Thursday, November 01, 2007


Last night was great fun, and my daft piece went down really well. I had loads of people coming up to me to say I'd reminded them of forgotten aspects of Halloween from when they were young. It was also lovely to have to stop reading to let people laugh.

And it was also good to sit and listen to other people's work and to hear what worked and what didn't quite come off.

I'm not good, or at least I'm reluctant to critique other people's work, in part because I don't feel confident about doing it, which probably comes from some of my difficulties with language and also because I feel the lack of the expertise to do it properly.

But I do trust my ear, and it doesn't often let me down.

I've been reading my copy of Kairos, Barbara's new book and enjoying again some of the poems she previously posted on her blog, and had broadcast and getting to know some new pieces of her work.

The book covers a great span of subjects and influences, and I like that about it, in part because I think I'm at a time in my life when I want that kind of mix. Her poems capture landscapes and relationships, politics and myth. I won't pretend that I understand the myth part because it is not something that I know much about, but it has piqued my interest to try and find out more.

I've also been reading the two books I bought in the Shelter shop, I passed the Wendy Cope onto a friend who is having a rough time just now to give her a much-needed laugh.

The first of the other two books is The terrorist at my table by Imtiaz Dharker. I like this in flashes, in part because she captures and gets across the complicated world we now occupy, and asks hard questions about the way we receive, share and process information and news.

I also like the fact that her work is informed by her Glasgow upbringing, so there are wonderful poems like Campsie Fells, describing her extended family's picnic in the damp Scottish countryside.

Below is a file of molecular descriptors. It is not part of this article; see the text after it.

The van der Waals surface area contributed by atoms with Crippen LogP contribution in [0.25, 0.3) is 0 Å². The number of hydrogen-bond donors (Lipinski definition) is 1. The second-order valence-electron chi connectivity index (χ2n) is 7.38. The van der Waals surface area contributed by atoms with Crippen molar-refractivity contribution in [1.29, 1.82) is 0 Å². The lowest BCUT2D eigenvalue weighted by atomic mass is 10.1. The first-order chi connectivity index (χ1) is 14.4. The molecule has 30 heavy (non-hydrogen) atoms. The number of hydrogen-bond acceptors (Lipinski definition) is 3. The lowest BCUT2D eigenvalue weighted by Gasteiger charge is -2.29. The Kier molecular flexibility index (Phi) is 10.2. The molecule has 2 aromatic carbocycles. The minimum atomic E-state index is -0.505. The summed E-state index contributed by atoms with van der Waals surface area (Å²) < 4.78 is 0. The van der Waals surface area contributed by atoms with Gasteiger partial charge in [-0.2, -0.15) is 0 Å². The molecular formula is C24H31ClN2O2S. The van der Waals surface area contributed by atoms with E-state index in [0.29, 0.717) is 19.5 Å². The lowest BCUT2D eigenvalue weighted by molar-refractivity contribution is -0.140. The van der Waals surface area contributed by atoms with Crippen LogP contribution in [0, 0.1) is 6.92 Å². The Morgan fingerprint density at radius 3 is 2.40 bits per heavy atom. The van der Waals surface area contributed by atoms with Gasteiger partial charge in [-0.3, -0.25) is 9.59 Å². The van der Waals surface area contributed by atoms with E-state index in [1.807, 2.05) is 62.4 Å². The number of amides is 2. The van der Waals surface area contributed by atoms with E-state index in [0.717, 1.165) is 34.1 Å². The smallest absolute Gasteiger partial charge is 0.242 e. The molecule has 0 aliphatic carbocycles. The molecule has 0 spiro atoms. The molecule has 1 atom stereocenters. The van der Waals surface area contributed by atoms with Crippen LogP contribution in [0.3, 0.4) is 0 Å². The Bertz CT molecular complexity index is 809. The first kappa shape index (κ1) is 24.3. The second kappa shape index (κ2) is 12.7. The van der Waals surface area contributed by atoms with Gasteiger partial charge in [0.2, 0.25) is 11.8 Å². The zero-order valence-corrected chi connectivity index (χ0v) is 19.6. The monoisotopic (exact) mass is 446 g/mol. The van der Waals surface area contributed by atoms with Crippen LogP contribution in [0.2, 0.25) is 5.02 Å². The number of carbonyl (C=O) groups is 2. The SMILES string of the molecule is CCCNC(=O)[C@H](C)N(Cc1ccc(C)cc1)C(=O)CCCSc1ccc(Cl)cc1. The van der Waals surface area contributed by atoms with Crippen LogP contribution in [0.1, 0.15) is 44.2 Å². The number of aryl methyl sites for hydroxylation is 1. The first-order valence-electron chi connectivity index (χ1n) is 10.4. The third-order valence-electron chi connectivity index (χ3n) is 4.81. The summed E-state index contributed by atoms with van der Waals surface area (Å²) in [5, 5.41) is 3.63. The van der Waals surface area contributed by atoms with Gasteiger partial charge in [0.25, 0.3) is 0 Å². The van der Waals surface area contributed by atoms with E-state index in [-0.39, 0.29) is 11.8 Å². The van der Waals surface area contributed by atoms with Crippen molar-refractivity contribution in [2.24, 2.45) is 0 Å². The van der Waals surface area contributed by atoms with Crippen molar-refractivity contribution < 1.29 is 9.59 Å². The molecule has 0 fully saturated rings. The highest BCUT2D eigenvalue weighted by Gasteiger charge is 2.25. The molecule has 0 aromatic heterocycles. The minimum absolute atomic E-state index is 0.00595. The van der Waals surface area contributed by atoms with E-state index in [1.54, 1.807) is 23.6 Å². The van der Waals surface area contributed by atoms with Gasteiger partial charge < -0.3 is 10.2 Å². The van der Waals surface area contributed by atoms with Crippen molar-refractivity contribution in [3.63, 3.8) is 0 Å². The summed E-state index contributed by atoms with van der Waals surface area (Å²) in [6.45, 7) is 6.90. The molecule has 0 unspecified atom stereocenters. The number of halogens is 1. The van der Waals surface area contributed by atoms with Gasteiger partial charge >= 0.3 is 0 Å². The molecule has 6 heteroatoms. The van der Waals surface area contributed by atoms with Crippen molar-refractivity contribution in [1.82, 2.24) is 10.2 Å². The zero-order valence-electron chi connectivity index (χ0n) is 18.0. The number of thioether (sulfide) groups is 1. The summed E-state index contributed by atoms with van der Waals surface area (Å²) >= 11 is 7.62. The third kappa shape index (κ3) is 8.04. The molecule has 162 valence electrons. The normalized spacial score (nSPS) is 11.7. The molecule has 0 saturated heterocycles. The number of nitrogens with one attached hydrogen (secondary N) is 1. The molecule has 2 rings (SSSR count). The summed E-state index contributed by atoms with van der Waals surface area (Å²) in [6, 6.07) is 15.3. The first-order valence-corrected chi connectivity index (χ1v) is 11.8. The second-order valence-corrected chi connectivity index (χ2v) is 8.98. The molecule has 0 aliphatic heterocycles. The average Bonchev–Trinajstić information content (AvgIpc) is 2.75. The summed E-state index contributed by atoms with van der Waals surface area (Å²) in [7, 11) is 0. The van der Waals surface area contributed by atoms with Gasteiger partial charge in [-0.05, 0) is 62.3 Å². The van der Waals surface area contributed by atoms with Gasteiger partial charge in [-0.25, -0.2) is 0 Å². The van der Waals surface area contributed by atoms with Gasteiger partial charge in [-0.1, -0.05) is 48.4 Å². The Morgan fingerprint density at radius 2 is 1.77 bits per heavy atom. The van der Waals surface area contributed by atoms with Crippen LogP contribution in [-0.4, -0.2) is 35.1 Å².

Food is used to great effect to conjure up longing,homesickness and a sense of place.

Her life and experiences have a complexity that I can only guess at, but these poems go a long way to showing how rich that complexity can be.

The other of the two is Modern Goddess, an anthology from 1992 by a collection of women poets in the NE of England. It includes work by Julia Darling and it's been lovely to read some of her earlier work. My favourite poem is called Reminiscence, which deals with her mother being appalled at the Beamish Musuem, a place that sets out to show life in Victorian times. Julia's poem says her Mum just imagined what it would be like if Thatcher's 80s were recreated in all their awful glory.


Blogger Absolute Vanilla (and Atyllah) said...

I've been meaning to order a copy of Kairos, I must get my butt into gear and do so!

1:03 pm  
Blogger Shameless said...

I'm glad to hear it went well ... I'm off to read it now if I can find it via your link. It's always a good sign when you need to pause to allow laughter! :-)

2:26 pm  
Blogger PI said...

I'm glad the reading went well. I found the more one does it the better one gets. I suppose it's getting confidence in your own voice - warts and all. Not that you have any warts but I've grown accustomed to mine.

3:19 pm  

Post a Comment

Subscribe to Post Comments [Atom]

<< Home